A state-city partnership, a cousin of sorts to Atlantic Yards, is Queens West, which gets some proud promotion: "Clusters of tall skyscrapers are starting to rise in Queens West; since the first apartment building opened in 1997, developers have built 1,000 units, with more than 4,000 units either planned or underway. The City is slated to transform the remaining land with 5,000 new units—60% of which will be affordable to moderate and middle income New Yorkers. The former commuter outpost and industrial center is becoming the newest neighborhood in New York, just a five-minute ferry or one-stop subway ride from Manhattan."
The plan gives examples of transit-oriented development (Jamaica, Coney Island), where new investment would be welcomed. Underused areas, such as "portions of Atlantic Avenue in Brooklyn" (location unspecified), are ripe for development.
The report's discussion of decks deserves much exposition, given that the effort to deck over MTA's Vanderbilt Yard, the heart of the Atlantic Yards project, isn't mentioned:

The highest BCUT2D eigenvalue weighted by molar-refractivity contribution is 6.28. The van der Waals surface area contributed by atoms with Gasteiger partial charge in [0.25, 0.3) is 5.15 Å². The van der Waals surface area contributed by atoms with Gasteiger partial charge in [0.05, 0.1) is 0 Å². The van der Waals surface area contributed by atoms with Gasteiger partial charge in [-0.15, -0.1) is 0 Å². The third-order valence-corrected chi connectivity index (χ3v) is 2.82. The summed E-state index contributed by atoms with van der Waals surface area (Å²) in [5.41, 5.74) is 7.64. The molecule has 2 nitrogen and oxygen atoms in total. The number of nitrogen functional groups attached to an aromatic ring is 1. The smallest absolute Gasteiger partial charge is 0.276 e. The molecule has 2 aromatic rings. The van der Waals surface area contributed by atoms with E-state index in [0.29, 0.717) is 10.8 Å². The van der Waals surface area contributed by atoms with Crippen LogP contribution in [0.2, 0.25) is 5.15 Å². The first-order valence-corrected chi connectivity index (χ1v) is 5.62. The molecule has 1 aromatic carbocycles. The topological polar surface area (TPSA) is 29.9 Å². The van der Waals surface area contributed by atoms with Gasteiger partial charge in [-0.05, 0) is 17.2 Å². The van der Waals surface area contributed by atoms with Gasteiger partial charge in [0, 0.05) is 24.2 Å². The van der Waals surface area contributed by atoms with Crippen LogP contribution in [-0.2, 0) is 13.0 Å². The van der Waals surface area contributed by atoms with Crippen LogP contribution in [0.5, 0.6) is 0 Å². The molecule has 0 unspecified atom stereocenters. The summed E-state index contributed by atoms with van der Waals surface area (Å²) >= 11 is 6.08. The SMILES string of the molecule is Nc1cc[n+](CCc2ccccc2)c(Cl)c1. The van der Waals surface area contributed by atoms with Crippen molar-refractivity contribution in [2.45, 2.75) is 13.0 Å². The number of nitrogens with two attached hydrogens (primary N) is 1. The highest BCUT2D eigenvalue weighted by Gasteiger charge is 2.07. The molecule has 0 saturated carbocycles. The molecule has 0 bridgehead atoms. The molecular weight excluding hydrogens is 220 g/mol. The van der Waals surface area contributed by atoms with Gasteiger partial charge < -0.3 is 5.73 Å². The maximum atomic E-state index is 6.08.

We will explore opportunities to create new land by constructing decks over transportation infrastructure Throughout the city, in all five boroughs, highway and rail infrastructure is essential to life in the city. But for the most part, they are places where communities stop; where neighborhood is divided from neighborhood. This need not be so.
Exposed railyards, highways, and rail lines that cleave neighborhoods apart have periodically been built over to open up surrounding land for development—most notably along Park Avenue in Midtown. Just a few blocks west sits Caemmerer Yards in the Hudson Yards area, which will be decked over for housing, offices, a cultural center and public open space. There are numerous opportunities to reknit the city’s neighborhoods together.
As our search for land becomes more pressing in the coming decades, we must be prepared to work with communities to explore the potential of these sites.